Enthusiasm in America
Just over a year ago we published some notes and a photograph on. an O.E. 30/98 Vauxhall owned by Robert Lissick Heller Of New York, who had written for particulars of the Vintage S.C.C., which he subsequently joined. Now comes news of another O.E. 30198 which has a home in the U.S.A. It is owned by Dean A. Fates of Cambridge, Mass., where he is Associate Professor of Automotive Engineering at the Massachusetts Institute of Technology. The car has run less than 10,000 miles, being kept in the best possible condition and used occasionally just for the love of handling a real motor car. The same enthusiast also owns a closed Renault “45,” which he describes as “such a grand old car that I cannot let it be broken up for
junk.” We only wish more historic sports-cars were guarded by similar enthusiasm from a last journey to the breaker’s yard.
An Ambitious Sports-Car Race
The Light Car Club has now revealed the nature of its race at Brooklands scheduled for July 16th. Following sprint races down the finishing straight during the morning, similar to those put on by the B.A.R.C. at an opening meeting some years ago when frost and floods closed the outer-circuit, there will be a 250 mile Sports-Car Race over the full Campbell Road Circuit—we believe the only long-distance race that will be run over this circuit this year. It has yet to be decided whether the race will be confined to 11-litre cars or be open
to all sizes of sportswagens But apparently it will be a scratch event, divided into capacity classes, like last year’s 12-Hour Sports-Car Race at Donington, probably with an outright prize for the fastest car. Very strict steps will be taken to ensure that only standard production. cars compete. If this does not scare away manufacturers a magnificently instructive event should result, and we imagine that M.G., Austin, H.R.G., and Delahaye would. be amongst the” works” or ” semi-works ” entries, with a possibility of further Continental support. To the argument that no sane private owner would risk the consequence of driving his car through such a long race there is the answer that many did so in the 12-Hour Race at Donington last year which was put on experimentally
at short notice. This race should fill a gap which has existed since the demise of the Essex M.C. and B.A.R.C. SixHours Races and the earlier J .C.C. sporting-car races, and by reason of the sterner circuit and greater insistence on standard cars, should be considerably more important.
The Brooke Special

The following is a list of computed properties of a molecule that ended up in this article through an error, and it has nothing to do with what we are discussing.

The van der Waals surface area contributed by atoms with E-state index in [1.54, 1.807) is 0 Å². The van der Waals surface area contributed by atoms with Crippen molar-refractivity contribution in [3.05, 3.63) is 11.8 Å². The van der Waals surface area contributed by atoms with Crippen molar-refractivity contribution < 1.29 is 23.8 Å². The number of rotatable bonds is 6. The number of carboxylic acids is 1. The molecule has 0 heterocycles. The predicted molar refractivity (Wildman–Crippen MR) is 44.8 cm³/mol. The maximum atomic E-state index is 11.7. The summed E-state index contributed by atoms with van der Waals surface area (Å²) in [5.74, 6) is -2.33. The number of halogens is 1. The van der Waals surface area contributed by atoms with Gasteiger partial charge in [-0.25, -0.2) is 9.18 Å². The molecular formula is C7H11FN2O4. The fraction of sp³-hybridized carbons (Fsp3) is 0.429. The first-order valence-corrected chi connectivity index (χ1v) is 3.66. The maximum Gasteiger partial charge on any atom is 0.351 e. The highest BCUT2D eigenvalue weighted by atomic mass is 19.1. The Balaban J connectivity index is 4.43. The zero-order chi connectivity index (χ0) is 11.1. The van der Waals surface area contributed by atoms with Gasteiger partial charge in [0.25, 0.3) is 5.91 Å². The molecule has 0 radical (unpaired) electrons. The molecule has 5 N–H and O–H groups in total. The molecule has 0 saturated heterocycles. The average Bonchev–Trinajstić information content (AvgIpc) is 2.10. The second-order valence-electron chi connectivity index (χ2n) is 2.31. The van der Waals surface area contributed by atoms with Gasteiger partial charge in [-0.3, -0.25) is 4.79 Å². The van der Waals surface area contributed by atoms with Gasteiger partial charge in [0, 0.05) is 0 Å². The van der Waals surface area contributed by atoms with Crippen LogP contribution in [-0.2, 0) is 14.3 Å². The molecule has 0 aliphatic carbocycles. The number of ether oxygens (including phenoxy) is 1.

Last season H. L. Brooke, of Coventry, competed very regularly in the more important races without much success, with a rather crude-looking M.G. Riley. Apparently he regarded last season as an era of experimentation, and his car will appear in greatly improved form this year. A Daimler independent-suspension unit, liberally drilled to reduce weight, has been welded to the front of the frame. Weaker coil springs than those standardised have been fitted, and hydraulic dampers are mounted above the assembly, which now weighs little more than the original axle. The steering gear, rear axle and. brakes and chassis generally are Riley Imp, with the strengthened rear fuel tank braced with Morris tierods disposed as stays. The engine is a new 1,087 c.c. M.G. unit with special water feed. to the cylinder head and a Zoller compressor mounted on a ” U ” member welded to the front suspension cross member. The supercharge pressure is variable, enabling a high boost to be used for sprint work and a lower boost for long distance racing. A single
carburetter is fitted at present. The crash-type gearbox has been replaced by an E.N.V. self-change box having the control lever beneath the steering-wheel. Lockheed front brakes will probably be used. The engine is expected to peak at approximately 6,500 r.p.m., and the car to weigh not more than 13/cwt., and with alterations to the bodywork 130-135 m.p.h. is expected. The exhaust ports emerge on the near side and the driver sits centrally behind a raked steering column. This is a very interesting car at a time when hybrid jobs constructed for serious racing are conspicuous by their
rarity. It should run at Donington, Brooklands and the Crystal Palace this year.
The B.R.D.C., regarded in some circles as rather more a race-promoting than a race-drivers’ club, has now announced a scheme which is highly praiseworthy, and one that should to some extent place it beyond the missiles of such critics. Race organisers have been persuaded by the B.R.D.C. to subscribe to a central pool to provide a subsidy for those entrants who continue to support racing without getting “into the money.” A marking system is to be used, giving two points to starters per meeting, six points to finishers, plus 50 per cent. bonus marks for the second of any two consecutive meetings. Provisionally, the Coronation Trophy Race, Empire Trophy Race, B.A.R.C. Easter Meeting and International Trophy Race will rank towards this bonus, and it is hoped that six prizes will be possible at the end of the season, the first of which it is hoped will be £250— which will go a long way towards repairing those sump-ventilating apertures which have a habit of forming in racing-engine crankcases. Only British subjects are eligible. It would seem desirable to
limit the marks to those who do not finish sufficiently high up in any race to gain a money prize and the 50 per cent. bonus may be found a little hard on a man who carries on racing in spite of a bad blow-up, but has on that account to miss one or more intermediate meetings. But the scheme is a very excellent one, and will no doubt be established on a thoroughly satisfactory basis after a season’s trial.